Presentation on theme: "Measuring Sustainability: The Industrial Footprint Project Washington State Department of Ecology, and Boise Inc.’s Footprint Presentation for EPA Performance."— Presentation transcript:
Measuring Sustainability: The Industrial Footprint Project Washington State Department of Ecology, and Boise Inc.’s Footprint Presentation for EPA Performance Track Meeting October 2008
Project Goals Complete a comprehensive analysis of an industrial facility’s impact on its community Develop an analysis for the industry sector Complete a carbon challenge Evaluate transferability to another industrial sector Complete waste stream reduction research that specifically identifies opportunities to reduce wastes Write a final report that assess the success of the tool and identify next steps
Carbon Footprint Challenge (using International Council of Forest Products Association/World Resources Institute GHG tool) Most of Pulp and Paper industry was using primarily carbon neutral (biomass) fuels Measuring purchased fuel and electric power consumption
Indicator Definition An indicator is a quantitative measure of a specific condition or circumstance that affects the overall impact of an industrial facility within the economy, society, and environment.
18 Social Indicators 5 Sets Community Involvement Environmental Nuisance Health and Safety Human Rights Employee Relations Lots of discussion between the mills and the consultants on what indicators to measure and paring it down.
30 Environmental Indicators 9 Sets-can be challenging to collect historical data Air Quality Energy Consumption Environmental Management Raw Materials Regulatory Compliance Waste Disposal Water Intensity Water Quality Biodiversity Conservation
12 Economic Indicators 4 Sets Economic Impact-Mills sensitive to disclosing financial data. Community Involvement-Little historical data, also in kind (paper donation) hard to quantify. Jobs Customer Satisfaction-Sensitive information, not disclosed
Footprint Project-Industry Prospective Initially, involvement not supported by trade association. Fear footprint data would be misinterpreted like the TRI data has been. Mill responded to a personal invitation from Carol Kraege, Industrial Section Manager at the time. Mill’s perspective was that the winds were blowing towards an interest in footprinting, and it was better to help shape it as a team, then complain about it later.
The Footprint Project Mills wanted to ensure tool not used to compare one facility to another, but rather used to compare how the facility’s footprint changes over time. Why mills cannot be compared: Bleached vs unbleached, purchased pulp, fillers, number of machines, market pulp vs finished paper, cogen vs no power generated etc.
Participating Team Boise Incorporated, Wallula Simpson Tacoma Kraft Grays Harbor Paper, Hoquiam Nippon Paper Industries U.S.A, Port Angeles Port Townsend Paper Company Carol Kraege, Marc Crooks, Angie Fritz- Dept of Ecology
Team cont. James Pittman, Earth Economics John Talberth, Redefining Progress and Center for Sustainable Economies David Batker, Earth Economics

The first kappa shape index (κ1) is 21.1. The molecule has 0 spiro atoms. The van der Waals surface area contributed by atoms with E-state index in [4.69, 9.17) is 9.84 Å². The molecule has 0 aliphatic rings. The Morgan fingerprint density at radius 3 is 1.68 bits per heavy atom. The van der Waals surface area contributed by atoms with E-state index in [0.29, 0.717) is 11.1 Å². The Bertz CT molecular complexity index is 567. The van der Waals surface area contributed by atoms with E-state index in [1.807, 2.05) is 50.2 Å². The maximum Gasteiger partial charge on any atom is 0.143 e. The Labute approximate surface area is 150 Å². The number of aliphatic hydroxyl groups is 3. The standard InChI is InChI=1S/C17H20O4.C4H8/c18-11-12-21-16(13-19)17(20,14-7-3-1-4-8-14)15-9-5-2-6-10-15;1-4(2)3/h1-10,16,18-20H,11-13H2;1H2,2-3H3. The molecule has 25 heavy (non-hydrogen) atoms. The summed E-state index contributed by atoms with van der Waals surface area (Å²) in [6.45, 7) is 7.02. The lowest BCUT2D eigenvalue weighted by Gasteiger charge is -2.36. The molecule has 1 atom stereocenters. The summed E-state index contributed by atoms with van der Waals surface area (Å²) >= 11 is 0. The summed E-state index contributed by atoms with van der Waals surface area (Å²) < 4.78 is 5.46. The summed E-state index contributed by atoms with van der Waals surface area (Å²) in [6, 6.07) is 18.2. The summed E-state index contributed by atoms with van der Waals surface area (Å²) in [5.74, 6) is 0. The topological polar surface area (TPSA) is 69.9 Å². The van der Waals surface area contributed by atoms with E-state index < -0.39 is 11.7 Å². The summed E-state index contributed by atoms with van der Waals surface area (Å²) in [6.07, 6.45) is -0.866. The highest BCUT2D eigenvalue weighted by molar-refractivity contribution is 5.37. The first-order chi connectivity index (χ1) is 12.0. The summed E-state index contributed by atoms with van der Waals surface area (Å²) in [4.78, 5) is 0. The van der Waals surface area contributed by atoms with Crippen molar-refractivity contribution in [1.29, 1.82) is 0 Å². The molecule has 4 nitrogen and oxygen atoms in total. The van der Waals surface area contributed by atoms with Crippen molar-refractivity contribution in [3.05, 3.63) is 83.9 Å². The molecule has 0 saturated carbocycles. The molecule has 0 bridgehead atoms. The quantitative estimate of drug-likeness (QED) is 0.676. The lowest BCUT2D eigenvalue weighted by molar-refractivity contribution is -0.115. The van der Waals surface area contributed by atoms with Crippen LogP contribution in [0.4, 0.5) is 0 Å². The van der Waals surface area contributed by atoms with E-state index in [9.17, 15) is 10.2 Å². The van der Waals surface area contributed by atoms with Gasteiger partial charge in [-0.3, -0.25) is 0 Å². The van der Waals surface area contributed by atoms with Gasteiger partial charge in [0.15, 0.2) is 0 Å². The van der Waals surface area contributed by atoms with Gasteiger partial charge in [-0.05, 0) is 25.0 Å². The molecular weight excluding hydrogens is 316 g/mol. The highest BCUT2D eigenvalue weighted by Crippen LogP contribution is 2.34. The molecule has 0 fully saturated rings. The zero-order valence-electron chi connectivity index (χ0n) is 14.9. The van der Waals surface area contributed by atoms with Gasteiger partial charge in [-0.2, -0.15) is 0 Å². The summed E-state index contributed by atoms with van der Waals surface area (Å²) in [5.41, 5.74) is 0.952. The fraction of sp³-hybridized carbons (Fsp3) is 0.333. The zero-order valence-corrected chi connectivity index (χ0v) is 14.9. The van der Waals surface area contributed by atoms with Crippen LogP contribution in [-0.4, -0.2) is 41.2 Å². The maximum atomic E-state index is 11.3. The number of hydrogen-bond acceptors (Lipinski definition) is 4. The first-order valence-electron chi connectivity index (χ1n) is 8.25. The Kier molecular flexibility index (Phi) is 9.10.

Objectives- Ecology Develop and apply a tool that measures progress toward economic, social, and environmental sustainability for industrial facilities. Develop and apply a stakeholder involvement process that allows communities a voice in establishing indicators.
Objectives- Boise Inc Develop and apply a tool that measures progress toward economic, social, and environmental sustainability for industrial facilities. That can be used to guide environmentally responsible decisions. Normally, social issues are not considered by the facility or ecology, only media and pollutants
Objectives- Boise Inc Examples: Used oil-Better to produce PAH’s or stop the use, which in turn, reduces demand, which results in reduced collection of used oil-where would this oil go? Tire Derived Fuel-Better to allow tires to be landfilled/stockpiled and breed West Nile mosquitoes, or burn them, reduce fossil fuel use but discharge lead and zinc into air and water? Same lead and zinc are sent to landfill.
Lessons Learned The biggest positive impact of the program on our facility was the positive PR, and improved working relationship with Ecology. This is the biggest bang for the buck for others looking at starting these types of programs. This proved to be a major reason for another facility joining. Public wanted the ability for input, but did not attend the public meeting. Much interest in the local community, including the Mid-Columbian Sustainability Network.
What will this project get us? Identify beyond compliance opportunities Measure improvements Base decisions on comprehensive data Identify unintended consequences Develop Ecology staff priorities- and work together on them Objective basis for incentives ( for example, in the Ecology proposed legislation for Pollution Prevention for the next legislative session, participation in the Industrial Footprint Project will be included as an option to doing Pollution Prevention Planning, such as having an Environmental Management System in place )
The future of footprinting Footprinting, like Performance track, will allow for government and industry to work on geographically sensitive projects where wholesale regulation changes to address issues is not practical. Footprint/PT programs allow the facilities to avoid the mismanagement of resources and funds. Footprint/PT programs allow both sides to understand barriers and the logic behind regulatory issues. Odor vs Thermal Loading.
Web Page http://www.ecy.wa.gov/programs/swfa/industrial/IndFootprint.html Background information Most recent Quarterly Report to EPA Full milestone chart